Giving Anatomy a Chance: Finding the Most Recent Common Ancestor of Placental Mammals
Researchers headed by Yale Professor of Anthropology Eric Sargis have created a family tree of mammalian species using morphological data in addition to previously used genetic data. In its morphological analysis, the study looks at physical features — especially bones — in order to find similarities between species. These similarities are then used generate a most parsimonious, or “best fit”, phylogeny of placental mammals.
The backbone of this project was the creation of MorphoBank, a web database of physical features. Researchers painstakingly coded information on 4,541 physical features for 86 mammal species, uploading both pictures and coded features. To start out, they used mostly living species because of the availability of anatomical data. However, the focus on anatomical features gives the project the potential to add data from many extinct mammal species for which genetic data cannot be obtained. Because many mammal species are extinct and can only be classified using fossils, the project will allow the fossils of extinct species to contribute to the phylogeny. The scale of this project is unprecedented and has allowed researchers to add some information to family trees that had previously been constructed on solely genetic information. Sargis describes this project by stating, “This is giving the anatomical data a chance to contribute to the answer.”
Before this paper, genetic analyses had predicted that the most recent common ancestor of placental mammals existed well before the K-Pg boundary and that over 29 mammalian lineages crossed the K-Pg boundary. This is unexpected because the K-Pg boundary refers to the Cretaceous-Paleogene extinction event — the event that knocked out the dinosaurs. It would be odd that so many mammalian lineages survived the event while many other species died. This prediction also failed to match the fossil record: As hard as scientists tried, they could not find fossils that showed the existence of diverse placental mammals before the K-Pg boundary.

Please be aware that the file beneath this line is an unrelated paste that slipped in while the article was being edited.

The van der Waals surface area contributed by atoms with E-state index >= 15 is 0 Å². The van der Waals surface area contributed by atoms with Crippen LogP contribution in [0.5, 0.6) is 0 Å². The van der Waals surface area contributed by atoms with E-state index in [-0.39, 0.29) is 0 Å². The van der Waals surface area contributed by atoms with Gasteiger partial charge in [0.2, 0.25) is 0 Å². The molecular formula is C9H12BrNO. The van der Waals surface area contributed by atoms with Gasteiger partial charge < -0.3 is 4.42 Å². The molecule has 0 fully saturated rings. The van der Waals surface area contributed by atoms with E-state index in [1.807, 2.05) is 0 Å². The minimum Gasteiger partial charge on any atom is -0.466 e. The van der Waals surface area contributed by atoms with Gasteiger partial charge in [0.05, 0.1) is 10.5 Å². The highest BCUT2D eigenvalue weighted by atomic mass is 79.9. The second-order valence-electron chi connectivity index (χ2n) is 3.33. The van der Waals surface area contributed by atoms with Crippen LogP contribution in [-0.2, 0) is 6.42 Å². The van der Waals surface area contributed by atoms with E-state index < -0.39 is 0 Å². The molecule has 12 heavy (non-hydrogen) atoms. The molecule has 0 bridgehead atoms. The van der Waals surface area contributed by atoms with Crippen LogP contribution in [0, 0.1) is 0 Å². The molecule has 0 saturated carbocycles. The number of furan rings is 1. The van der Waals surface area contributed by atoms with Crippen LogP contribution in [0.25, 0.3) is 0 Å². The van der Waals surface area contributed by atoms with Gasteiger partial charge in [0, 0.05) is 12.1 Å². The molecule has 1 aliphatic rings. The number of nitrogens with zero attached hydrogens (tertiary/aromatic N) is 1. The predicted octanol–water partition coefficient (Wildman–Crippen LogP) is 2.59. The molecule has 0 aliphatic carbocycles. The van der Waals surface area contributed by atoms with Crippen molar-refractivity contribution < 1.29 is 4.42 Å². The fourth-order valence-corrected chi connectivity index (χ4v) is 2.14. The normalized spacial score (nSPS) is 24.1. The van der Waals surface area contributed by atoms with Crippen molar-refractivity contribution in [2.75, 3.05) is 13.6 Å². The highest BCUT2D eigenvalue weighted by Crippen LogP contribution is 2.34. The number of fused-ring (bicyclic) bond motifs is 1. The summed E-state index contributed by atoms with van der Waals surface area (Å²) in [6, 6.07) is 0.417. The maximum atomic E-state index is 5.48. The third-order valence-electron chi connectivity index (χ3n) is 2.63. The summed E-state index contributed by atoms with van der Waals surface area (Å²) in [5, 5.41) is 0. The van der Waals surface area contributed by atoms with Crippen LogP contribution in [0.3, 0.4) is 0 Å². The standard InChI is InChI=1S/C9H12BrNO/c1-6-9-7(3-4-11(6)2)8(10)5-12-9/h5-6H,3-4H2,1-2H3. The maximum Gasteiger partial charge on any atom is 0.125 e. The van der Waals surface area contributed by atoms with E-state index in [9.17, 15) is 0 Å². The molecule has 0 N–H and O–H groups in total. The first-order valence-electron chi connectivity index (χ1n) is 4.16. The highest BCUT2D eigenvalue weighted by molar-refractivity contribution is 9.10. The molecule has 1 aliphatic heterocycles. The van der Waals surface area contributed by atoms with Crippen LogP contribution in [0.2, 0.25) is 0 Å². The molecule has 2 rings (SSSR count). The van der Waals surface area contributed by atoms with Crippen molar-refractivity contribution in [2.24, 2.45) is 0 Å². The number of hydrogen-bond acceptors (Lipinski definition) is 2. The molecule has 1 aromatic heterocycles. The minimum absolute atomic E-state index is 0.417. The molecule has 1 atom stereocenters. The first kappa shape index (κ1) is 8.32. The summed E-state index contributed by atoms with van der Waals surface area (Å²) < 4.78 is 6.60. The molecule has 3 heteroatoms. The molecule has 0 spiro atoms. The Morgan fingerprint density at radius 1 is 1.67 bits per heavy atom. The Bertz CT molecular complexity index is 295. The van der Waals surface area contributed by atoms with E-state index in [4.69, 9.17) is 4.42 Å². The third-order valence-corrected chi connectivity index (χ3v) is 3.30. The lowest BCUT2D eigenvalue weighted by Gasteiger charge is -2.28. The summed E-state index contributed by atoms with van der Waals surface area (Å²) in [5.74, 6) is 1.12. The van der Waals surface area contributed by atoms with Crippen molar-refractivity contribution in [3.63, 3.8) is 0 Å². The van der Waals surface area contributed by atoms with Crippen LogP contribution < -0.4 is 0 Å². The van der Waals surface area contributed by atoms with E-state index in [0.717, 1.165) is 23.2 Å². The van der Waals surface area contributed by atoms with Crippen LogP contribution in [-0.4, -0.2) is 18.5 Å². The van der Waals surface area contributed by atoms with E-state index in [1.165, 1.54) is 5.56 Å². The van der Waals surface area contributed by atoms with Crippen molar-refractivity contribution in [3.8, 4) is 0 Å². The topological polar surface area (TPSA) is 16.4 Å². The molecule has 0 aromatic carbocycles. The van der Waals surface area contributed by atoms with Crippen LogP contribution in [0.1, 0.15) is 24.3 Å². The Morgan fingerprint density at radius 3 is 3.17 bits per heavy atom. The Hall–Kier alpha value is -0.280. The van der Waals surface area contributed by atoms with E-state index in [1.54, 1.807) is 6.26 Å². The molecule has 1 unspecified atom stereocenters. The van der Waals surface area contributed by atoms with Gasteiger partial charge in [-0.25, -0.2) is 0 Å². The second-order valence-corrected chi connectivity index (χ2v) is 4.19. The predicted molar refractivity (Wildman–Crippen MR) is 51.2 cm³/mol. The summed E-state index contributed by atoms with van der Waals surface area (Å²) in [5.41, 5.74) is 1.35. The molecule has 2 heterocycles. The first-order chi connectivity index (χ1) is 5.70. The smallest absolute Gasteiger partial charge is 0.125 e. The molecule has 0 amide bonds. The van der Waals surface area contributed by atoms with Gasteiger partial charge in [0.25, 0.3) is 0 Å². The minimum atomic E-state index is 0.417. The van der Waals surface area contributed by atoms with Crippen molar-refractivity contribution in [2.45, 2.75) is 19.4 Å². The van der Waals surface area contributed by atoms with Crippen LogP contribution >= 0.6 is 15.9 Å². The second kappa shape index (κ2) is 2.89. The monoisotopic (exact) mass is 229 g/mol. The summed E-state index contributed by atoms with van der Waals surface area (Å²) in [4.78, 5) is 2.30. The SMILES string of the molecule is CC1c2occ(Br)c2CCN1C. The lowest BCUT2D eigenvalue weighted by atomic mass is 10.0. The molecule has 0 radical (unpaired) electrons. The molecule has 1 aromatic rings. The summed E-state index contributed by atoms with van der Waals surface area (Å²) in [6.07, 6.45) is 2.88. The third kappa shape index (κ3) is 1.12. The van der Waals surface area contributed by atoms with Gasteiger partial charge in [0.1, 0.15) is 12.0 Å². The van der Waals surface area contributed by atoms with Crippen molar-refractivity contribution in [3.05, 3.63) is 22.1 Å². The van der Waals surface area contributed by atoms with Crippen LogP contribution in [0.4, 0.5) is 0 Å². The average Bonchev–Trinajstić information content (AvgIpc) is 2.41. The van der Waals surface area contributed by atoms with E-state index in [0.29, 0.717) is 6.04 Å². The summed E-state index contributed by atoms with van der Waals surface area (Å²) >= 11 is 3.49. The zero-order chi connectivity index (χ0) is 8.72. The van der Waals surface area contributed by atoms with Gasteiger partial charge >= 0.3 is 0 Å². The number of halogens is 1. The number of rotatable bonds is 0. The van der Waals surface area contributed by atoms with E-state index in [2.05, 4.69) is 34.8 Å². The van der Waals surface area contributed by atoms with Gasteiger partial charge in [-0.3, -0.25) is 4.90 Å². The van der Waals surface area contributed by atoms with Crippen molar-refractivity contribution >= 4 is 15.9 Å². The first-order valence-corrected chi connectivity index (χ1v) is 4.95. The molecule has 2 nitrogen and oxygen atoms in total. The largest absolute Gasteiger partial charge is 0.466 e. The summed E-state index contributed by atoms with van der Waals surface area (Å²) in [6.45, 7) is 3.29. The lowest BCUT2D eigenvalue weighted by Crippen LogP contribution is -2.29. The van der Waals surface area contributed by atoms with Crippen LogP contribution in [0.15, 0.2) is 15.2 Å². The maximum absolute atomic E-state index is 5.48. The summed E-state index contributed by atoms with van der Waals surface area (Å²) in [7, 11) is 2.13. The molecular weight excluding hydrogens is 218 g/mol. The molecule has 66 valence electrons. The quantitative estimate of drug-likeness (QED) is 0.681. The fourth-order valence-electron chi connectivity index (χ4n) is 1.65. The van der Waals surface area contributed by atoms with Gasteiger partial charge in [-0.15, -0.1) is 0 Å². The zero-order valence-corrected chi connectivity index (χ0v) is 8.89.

With this in mind, Sargis and other researchers worked to add physical data to the phylogenetic analysis. There were originally four teams when building the matrix: one focused on the skull, one on the skeleton (not including the skull), one on soft tissue, and the other on teeth. Teeth are especially important in describing mammals, because as Sargis says, “most fossil mammals are only known from teeth”. They analyzed the 4,541 physical traits, treating each equally in the overall matrix, and came upon a number of findings that stood contrary to previous perceptions. For one thing, their analysis found that some fossil genera, like Eomaia, were probably not placental mammals. However, the main finding of the paper was that the most recent common ancestor of all placental mammals species probably arose after the K-Pg boundary and that there was a post-K-Pg increase and speciation of placental mammals.
This post K-Pg radiation has huge implications for the determination of driving factors for placental mammal speciation. Using previous dates of divergence, scientists had hypothesized that much of speciation was driven by the breakup of continents. These new data put placental radiation after the continental splits. However, even without spatial drivers, it is not that surprising that we see so many new species of placental mammals occurring after the K-Pg boundary. Sargis says, “You have lots of niches opening up. You have the extinction of dinosaurs and lots of ecological space opening up. It’s not that surprising in those ways. What is surprising is how quickly this radiation happened”.
Another interesting point from this paper was the reconstruction of the most recent common ancestor. Using all of this anatomical data, the team worked to predict what this species looked like. They found that the species was probably between 6 and 245 grams, insectivorous, and, of course, had a placenta. They were even able to predict what its teeth looked like.
Still, Professor Eric Sargis stresses, “As far as I am concerned, this is the beginning… This is a hypothesis of relationships. This is a hypothesis of the timing of divergence that will continue to be tested … as we add more taxa, especially fossil taxa, that may change the tree.” He believes that one of the most exciting parts of the project is the creation of MorphoBank, because “this will make morphological systematics much more explicit and repeatable.” This does represent somewhat of a departure from genetics-heavy techniques that are used by many labs today because of their comparative ease of use. However, this work proves that anatomical information is still just as important in determining scientific questions about the history of life.